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Tulane geologist named Oliver Fund Scholars Award winner

May 15, 2018 10:15 AM
        

 

Barri Bronston
bbronst@tulane.edu
(504) 314-7444

Tulane geologist Nicole Gasparini, right, is the winner of the 2018 Oliver Fund Scholars Award. She says she will use the winnings to fund the position of her post-doc, geologist Nathan Lyons, left. (Photo by Paula Burch-Celentano)

 

When Nicole Gasparini, an associate professor of geology at Tulane University, read the application requirements for the 2018 Oliver Fund Scholars Award, she knew that her research in landscape reorganization would be a perfect fit.

The annual $40,000 award, given every two years, is designed to stimulate outstanding faculty research initiatives, and this year’s competition focused on research in computational science, including modeling and simulation of complex problems.

Gasparini was overjoyed when she learned in a letter from Tulane Provost Robin Forman and Vice President of Research Laura Levy that she had won. “Your proposal was selected based on its scientific merit, the potential for future support from competitive national funding agencies, the promise to elevate the national reputation of Tulane University faculty for excellence in research accomplishment and the capacity of the project to build Tulane’s research mission in this important area of inquiry.”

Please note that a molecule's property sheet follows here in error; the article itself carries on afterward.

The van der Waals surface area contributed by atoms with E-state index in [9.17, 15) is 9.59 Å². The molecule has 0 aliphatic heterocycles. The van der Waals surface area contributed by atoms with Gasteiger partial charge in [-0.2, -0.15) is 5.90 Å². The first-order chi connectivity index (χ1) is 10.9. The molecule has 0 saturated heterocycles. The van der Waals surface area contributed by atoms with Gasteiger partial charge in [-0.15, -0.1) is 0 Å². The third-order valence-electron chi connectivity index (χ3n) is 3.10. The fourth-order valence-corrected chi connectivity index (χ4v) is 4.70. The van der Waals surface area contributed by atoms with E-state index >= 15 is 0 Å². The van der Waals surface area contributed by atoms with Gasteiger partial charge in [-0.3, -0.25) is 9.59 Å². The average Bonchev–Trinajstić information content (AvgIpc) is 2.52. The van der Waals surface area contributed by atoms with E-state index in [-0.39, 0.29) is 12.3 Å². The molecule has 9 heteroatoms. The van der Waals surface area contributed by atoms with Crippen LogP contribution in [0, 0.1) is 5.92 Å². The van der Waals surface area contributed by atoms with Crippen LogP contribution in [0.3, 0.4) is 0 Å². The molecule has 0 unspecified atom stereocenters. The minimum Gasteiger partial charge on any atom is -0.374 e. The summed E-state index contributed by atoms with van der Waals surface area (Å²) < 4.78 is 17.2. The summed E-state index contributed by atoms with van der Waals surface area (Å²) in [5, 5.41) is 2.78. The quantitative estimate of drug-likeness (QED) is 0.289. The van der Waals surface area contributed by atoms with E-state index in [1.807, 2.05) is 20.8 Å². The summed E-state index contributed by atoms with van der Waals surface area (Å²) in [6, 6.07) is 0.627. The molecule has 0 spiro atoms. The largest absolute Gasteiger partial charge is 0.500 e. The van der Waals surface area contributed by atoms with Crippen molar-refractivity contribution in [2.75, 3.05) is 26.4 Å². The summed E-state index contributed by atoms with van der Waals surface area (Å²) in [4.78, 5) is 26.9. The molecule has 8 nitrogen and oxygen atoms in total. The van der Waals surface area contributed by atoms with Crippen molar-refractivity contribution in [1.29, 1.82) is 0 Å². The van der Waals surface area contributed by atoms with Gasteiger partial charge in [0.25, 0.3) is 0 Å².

"Our research has important implications on how fish species and landscapes evolve together."

Nicole Gasparini

Gasparini, who as a geomorphologist studies the processes shaping the surface of the earth and their relation to its geological structures, is an expert in design and use of numerical landscape evolution models, including one she helped develop, Landlab. She uses the models to understand the controls on landscape evolution over short and long-time scales.

But as accomplished as Gasparini is in the field, she says her post-doc, geologist Nathan Lyons, deserves much credit.  “This award would not have happened without him,” she said.

The award allows Gasparini to continue to fund Lyons’ position as an expert in both computational science and landscape change driven by large-scale disturbances. Specifically, they are looking at river networks in the Amazon River system and how changes in the river landscape affect the diversity of freshwater fish.

“Rivers naturally change course,” said Gasparini, who has been recognized for her work through funding of four major National Science Foundation grants in the past 10 years. “And a change in river course can lead to new species. So our research has important implications on how fish species and landscapes evolve together.”

The Oliver Fund Scholars Award will provide the funding to build, test, apply, and evaluate their landscape-life evolution model. Their model will be freely available to researchers worldwide. The ultimate goal is to tackle long standing biodiversity questions, for example, ‘Why does the Amazon have such a remarkable density of species?’ They hope that one day they can flip the problem by looking at the genetics of species to learn about landscapes.